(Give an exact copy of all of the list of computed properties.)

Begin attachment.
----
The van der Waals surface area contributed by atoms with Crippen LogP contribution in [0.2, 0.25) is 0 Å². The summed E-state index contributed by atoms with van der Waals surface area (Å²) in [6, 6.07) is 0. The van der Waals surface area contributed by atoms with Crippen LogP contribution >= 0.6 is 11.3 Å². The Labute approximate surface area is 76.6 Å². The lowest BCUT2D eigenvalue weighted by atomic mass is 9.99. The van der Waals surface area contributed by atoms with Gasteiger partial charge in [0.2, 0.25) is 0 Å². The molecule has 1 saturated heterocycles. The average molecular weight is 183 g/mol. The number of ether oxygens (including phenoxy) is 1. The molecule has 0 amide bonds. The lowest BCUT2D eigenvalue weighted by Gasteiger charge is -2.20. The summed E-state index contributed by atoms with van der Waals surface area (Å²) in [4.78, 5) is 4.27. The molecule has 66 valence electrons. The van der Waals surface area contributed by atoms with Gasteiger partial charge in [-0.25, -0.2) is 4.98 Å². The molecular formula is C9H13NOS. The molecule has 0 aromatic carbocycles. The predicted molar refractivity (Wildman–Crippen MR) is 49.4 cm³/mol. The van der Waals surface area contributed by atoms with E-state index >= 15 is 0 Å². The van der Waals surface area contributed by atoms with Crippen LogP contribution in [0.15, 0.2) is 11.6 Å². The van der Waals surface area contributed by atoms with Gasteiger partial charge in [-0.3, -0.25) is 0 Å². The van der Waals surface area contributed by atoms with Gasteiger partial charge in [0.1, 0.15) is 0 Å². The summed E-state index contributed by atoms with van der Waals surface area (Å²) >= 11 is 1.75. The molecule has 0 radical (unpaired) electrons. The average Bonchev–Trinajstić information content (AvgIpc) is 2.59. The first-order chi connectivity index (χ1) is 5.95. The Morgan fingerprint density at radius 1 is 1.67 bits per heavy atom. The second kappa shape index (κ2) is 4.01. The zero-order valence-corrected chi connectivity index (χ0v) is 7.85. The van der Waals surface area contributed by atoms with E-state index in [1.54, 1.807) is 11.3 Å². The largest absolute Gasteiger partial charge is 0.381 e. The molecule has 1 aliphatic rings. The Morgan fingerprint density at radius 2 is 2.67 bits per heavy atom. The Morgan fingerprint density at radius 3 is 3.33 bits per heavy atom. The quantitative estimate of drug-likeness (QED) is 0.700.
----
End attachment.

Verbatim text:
The van der Waals surface area contributed by atoms with Crippen LogP contribution in [0.2, 0.25) is 0 Å². The summed E-state index contributed by atoms with van der Waals surface area (Å²) in [6, 6.07) is 0. The van der Waals surface area contributed by atoms with Crippen LogP contribution >= 0.6 is 11.3 Å². The Labute approximate surface area is 76.6 Å². The lowest BCUT2D eigenvalue weighted by atomic mass is 9.99. The van der Waals surface area contributed by atoms with Gasteiger partial charge in [0.2, 0.25) is 0 Å². The molecule has 1 saturated heterocycles. The average molecular weight is 183 g/mol. The number of ether oxygens (including phenoxy) is 1. The molecule has 0 amide bonds. The lowest BCUT2D eigenvalue weighted by Gasteiger charge is -2.20. The summed E-state index contributed by atoms with van der Waals surface area (Å²) in [4.78, 5) is 4.27. The molecule has 66 valence electrons. The van der Waals surface area contributed by atoms with Gasteiger partial charge in [-0.25, -0.2) is 4.98 Å². The molecular formula is C9H13NOS. The molecule has 0 aromatic carbocycles. The predicted molar refractivity (Wildman–Crippen MR) is 49.4 cm³/mol. The van der Waals surface area contributed by atoms with E-state index >= 15 is 0 Å². The van der Waals surface area contributed by atoms with Crippen LogP contribution in [0.15, 0.2) is 11.6 Å². The van der Waals surface area contributed by atoms with Gasteiger partial charge in [-0.3, -0.25) is 0 Å². The van der Waals surface area contributed by atoms with Gasteiger partial charge in [0.1, 0.15) is 0 Å². The summed E-state index contributed by atoms with van der Waals surface area (Å²) >= 11 is 1.75. The molecule has 0 radical (unpaired) electrons. The average Bonchev–Trinajstić information content (AvgIpc) is 2.59. The first-order chi connectivity index (χ1) is 5.95. The Morgan fingerprint density at radius 1 is 1.67 bits per heavy atom. The second kappa shape index (κ2) is 4.01. The zero-order valence-corrected chi connectivity index (χ0v) is 7.85. The van der Waals surface area contributed by atoms with E-state index in [1.54, 1.807) is 11.3 Å². The largest absolute Gasteiger partial charge is 0.381 e. The molecule has 1 aliphatic rings. The Morgan fingerprint density at radius 2 is 2.67 bits per heavy atom. The Morgan fingerprint density at radius 3 is 3.33 bits per heavy atom. The quantitative estimate of drug-likeness (QED) is 0.700.